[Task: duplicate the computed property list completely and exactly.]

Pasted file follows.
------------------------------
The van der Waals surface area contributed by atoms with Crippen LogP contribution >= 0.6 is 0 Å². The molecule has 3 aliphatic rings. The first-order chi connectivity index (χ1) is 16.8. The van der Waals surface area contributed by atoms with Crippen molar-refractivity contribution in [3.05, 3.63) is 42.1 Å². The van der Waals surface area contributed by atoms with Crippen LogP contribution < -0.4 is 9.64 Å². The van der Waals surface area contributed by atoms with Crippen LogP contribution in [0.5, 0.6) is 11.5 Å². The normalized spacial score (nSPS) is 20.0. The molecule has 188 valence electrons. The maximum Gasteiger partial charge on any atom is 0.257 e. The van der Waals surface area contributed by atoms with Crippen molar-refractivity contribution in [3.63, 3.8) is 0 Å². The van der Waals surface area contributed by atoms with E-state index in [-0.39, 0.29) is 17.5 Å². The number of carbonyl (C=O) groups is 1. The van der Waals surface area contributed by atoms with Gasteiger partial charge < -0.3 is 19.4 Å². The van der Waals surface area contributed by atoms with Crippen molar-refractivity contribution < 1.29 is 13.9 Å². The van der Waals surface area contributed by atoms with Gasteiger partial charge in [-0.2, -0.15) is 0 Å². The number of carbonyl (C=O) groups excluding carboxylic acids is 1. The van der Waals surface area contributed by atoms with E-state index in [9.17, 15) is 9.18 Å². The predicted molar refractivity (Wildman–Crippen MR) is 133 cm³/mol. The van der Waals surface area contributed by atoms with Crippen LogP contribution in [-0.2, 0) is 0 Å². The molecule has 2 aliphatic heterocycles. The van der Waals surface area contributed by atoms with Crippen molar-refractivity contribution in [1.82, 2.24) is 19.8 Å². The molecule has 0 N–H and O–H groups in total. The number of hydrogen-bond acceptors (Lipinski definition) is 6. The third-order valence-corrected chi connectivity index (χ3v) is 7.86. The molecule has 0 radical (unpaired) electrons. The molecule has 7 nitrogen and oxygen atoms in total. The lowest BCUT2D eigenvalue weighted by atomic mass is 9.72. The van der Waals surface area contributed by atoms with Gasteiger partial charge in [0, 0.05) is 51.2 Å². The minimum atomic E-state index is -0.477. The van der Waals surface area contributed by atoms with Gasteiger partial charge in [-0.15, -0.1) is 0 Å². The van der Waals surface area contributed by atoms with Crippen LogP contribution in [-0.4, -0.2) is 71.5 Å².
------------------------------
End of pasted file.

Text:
The van der Waals surface area contributed by atoms with Crippen LogP contribution >= 0.6 is 0 Å². The molecule has 3 aliphatic rings. The first-order chi connectivity index (χ1) is 16.8. The van der Waals surface area contributed by atoms with Crippen molar-refractivity contribution in [3.05, 3.63) is 42.1 Å². The van der Waals surface area contributed by atoms with Crippen LogP contribution < -0.4 is 9.64 Å². The van der Waals surface area contributed by atoms with Crippen LogP contribution in [0.5, 0.6) is 11.5 Å². The normalized spacial score (nSPS) is 20.0. The molecule has 188 valence electrons. The maximum Gasteiger partial charge on any atom is 0.257 e. The van der Waals surface area contributed by atoms with Crippen molar-refractivity contribution in [3.63, 3.8) is 0 Å². The van der Waals surface area contributed by atoms with E-state index in [-0.39, 0.29) is 17.5 Å². The number of carbonyl (C=O) groups is 1. The van der Waals surface area contributed by atoms with Gasteiger partial charge < -0.3 is 19.4 Å². The van der Waals surface area contributed by atoms with Crippen molar-refractivity contribution < 1.29 is 13.9 Å². The van der Waals surface area contributed by atoms with Gasteiger partial charge in [-0.2, -0.15) is 0 Å². The number of carbonyl (C=O) groups excluding carboxylic acids is 1. The van der Waals surface area contributed by atoms with E-state index in [9.17, 15) is 9.18 Å². The predicted molar refractivity (Wildman–Crippen MR) is 133 cm³/mol. The van der Waals surface area contributed by atoms with Crippen LogP contribution in [-0.2, 0) is 0 Å². The molecule has 2 aliphatic heterocycles. The van der Waals surface area contributed by atoms with Crippen molar-refractivity contribution in [1.82, 2.24) is 19.8 Å². The molecule has 0 N–H and O–H groups in total. The number of hydrogen-bond acceptors (Lipinski definition) is 6. The third-order valence-corrected chi connectivity index (χ3v) is 7.86. The molecule has 0 radical (unpaired) electrons. The molecule has 7 nitrogen and oxygen atoms in total. The lowest BCUT2D eigenvalue weighted by atomic mass is 9.72. The van der Waals surface area contributed by atoms with Gasteiger partial charge in [0, 0.05) is 51.2 Å². The minimum atomic E-state index is -0.477. The van der Waals surface area contributed by atoms with Gasteiger partial charge in [-0.15, -0.1) is 0 Å². The van der Waals surface area contributed by atoms with Crippen LogP contribution in [-0.4, -0.2) is 71.5 Å².